The hotel duly opened in mid-1994, ready to cash in on a prospective boom when North Korea's isolationist regime eventually succumbed to globalisation - something the world is still waiting for, though a trickle of barter trade across Dandong's steel girder bridge is steadily picking up.

But in the meantime, the investors found their local partners practising a version of capitalism they must have learnt from the 19th century robber barons.

The manager provided by the city-owned Dandong Tourist Corp got the hotel to take over several large debts incurred by the local government before it entered the joint venture.

By the time Liu and partners caught up with this, banks were foreclosing on interest-swollen debt. In April 2002 the Dandong People's Intermediate Court put the hotel into receivership, under a local company close to city officials called Fu Wah Management Co. Deprived of the official seals, Liu and partners were denied all access to the hotel and its accounts.

Little or no help came from the Australian, Canadian and US embassies. The investment had been made through Liu's Hong Kong firm, Fam Engineering, and was therefore no concern of theirs. For local officials, the investors were not quite foreign, and not Chinese either, and thus easy game.

So the long campaign of political embarrassment started and, finally in May this year came a breakthrough. The Liaoning provincial high court formed a special panel which ordered the lower court's receivership order revoked and the hotel handed back to its board of directors.

But court orders are one thing in China, enforcement another.

Alex Liu, who had been chairman on the board of directors in April 2002 and still was according to all legal forms, drove down immediately to Dandong along with an enforcement officer from the provincial court to receive the hotel.

"Instead we were met by three new faces, from a new company called Nine Continent Tourism Co, who claimed they were the board of directors appointed by the local partner," Liu recalls.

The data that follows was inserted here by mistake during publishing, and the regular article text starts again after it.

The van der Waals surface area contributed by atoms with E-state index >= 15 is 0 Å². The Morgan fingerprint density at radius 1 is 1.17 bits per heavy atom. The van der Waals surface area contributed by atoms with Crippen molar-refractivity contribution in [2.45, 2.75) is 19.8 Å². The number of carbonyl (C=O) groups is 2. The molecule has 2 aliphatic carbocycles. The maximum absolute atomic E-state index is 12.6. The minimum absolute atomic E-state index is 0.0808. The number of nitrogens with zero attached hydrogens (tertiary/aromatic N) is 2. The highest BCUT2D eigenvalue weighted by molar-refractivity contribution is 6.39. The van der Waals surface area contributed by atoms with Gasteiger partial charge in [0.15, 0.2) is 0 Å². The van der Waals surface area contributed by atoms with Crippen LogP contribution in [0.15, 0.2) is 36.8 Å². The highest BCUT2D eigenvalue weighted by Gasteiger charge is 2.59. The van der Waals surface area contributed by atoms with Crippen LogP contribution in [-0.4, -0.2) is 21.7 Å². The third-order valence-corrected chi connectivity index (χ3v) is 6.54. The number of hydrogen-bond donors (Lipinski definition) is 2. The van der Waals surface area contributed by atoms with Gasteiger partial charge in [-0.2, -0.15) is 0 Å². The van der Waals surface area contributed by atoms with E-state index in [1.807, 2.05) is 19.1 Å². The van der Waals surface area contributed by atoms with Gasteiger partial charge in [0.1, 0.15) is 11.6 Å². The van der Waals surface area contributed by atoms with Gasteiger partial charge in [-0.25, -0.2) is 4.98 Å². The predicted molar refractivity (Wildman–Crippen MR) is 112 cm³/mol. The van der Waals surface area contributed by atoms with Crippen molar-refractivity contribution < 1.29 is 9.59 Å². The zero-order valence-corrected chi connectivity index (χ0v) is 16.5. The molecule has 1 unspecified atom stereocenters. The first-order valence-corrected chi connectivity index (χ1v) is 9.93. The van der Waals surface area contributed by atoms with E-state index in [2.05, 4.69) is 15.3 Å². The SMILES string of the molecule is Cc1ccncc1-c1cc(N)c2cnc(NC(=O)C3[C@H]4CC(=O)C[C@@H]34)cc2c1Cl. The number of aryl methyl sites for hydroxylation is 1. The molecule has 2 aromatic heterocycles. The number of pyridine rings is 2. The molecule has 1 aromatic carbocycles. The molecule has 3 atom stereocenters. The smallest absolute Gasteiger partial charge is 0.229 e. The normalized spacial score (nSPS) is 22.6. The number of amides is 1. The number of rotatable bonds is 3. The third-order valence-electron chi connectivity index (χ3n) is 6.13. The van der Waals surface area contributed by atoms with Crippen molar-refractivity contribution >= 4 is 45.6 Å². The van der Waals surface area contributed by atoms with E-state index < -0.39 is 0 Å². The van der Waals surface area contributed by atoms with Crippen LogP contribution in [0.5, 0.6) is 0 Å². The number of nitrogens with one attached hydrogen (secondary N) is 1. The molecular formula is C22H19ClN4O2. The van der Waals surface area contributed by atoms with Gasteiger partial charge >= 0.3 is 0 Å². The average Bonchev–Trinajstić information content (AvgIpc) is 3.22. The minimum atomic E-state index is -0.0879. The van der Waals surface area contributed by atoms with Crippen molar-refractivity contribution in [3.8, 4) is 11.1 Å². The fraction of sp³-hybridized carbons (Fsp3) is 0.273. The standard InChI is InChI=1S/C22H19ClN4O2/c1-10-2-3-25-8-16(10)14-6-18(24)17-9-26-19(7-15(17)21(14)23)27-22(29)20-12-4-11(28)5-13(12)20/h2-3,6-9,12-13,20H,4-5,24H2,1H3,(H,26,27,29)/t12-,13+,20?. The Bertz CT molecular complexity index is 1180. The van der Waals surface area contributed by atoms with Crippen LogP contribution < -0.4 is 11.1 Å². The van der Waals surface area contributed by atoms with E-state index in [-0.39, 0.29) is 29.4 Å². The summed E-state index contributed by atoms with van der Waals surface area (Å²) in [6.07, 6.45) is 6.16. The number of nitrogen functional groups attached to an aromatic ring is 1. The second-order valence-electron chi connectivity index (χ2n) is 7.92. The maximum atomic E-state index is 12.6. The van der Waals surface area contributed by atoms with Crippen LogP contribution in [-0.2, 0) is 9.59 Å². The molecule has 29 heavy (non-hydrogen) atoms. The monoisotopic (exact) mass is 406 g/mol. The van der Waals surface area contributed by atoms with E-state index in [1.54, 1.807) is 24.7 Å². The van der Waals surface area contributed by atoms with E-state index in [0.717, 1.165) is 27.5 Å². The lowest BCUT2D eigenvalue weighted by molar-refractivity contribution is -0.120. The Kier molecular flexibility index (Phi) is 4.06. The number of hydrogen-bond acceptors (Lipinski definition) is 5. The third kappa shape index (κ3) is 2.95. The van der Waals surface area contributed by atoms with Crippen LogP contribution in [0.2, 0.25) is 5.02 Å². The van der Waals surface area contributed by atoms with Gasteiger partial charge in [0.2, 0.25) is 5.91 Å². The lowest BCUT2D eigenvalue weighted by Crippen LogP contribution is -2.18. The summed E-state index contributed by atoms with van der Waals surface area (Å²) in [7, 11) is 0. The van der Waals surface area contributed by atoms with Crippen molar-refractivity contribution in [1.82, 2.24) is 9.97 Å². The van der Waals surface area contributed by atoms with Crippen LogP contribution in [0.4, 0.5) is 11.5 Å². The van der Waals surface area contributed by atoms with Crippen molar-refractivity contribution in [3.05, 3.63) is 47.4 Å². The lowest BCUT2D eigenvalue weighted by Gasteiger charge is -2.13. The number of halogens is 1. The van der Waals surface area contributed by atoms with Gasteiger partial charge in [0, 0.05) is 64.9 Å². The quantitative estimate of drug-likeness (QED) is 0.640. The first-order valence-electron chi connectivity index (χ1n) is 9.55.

Once again, all the partners flew into China to mount further picketing attempts outside the offices of Liaoning's top communists. But there it seemed to rest, a not untypical case of local power cliques resisting directions from above.

But somehow - Liaoning officials this week refused to discuss the mechanics - the challenge was taken up. In recent weeks Liu Tinyao, a key figure in the Fu Wah Management Co, was taken in by the Liaoning anti-corruption agency for questioning.

As well as being asked about 5 million yuan ($811,000) missing from the hotel accounts, he is also said to be linked to some 10 million yuan embezzled from the Liaoning Securities Co, a provincial investment bank that recently had to be rescued with a 500 million yuan cash infusion from the central government.

Resistance in Dandong collapsed, with several high-ranking officials said to be nervous about their futures. Alex Liu walked back into the hotel on September 20. "There wasn't a single fen [penny] left in the till," he said - and an accrued debt of 72 million yuan.

Most of the podium and lower floors have been taken as collateral by banks and an asset management company, so the hotel has ownership of only the top 10 floors, including its revolving restaurant which allows diners to dine while gazing out over starving North Korea, and pays rent on the rest.

"It's very complicated," Liu says.

posted by Simon on 10.04.05 at 01:59 PM in the China economy category.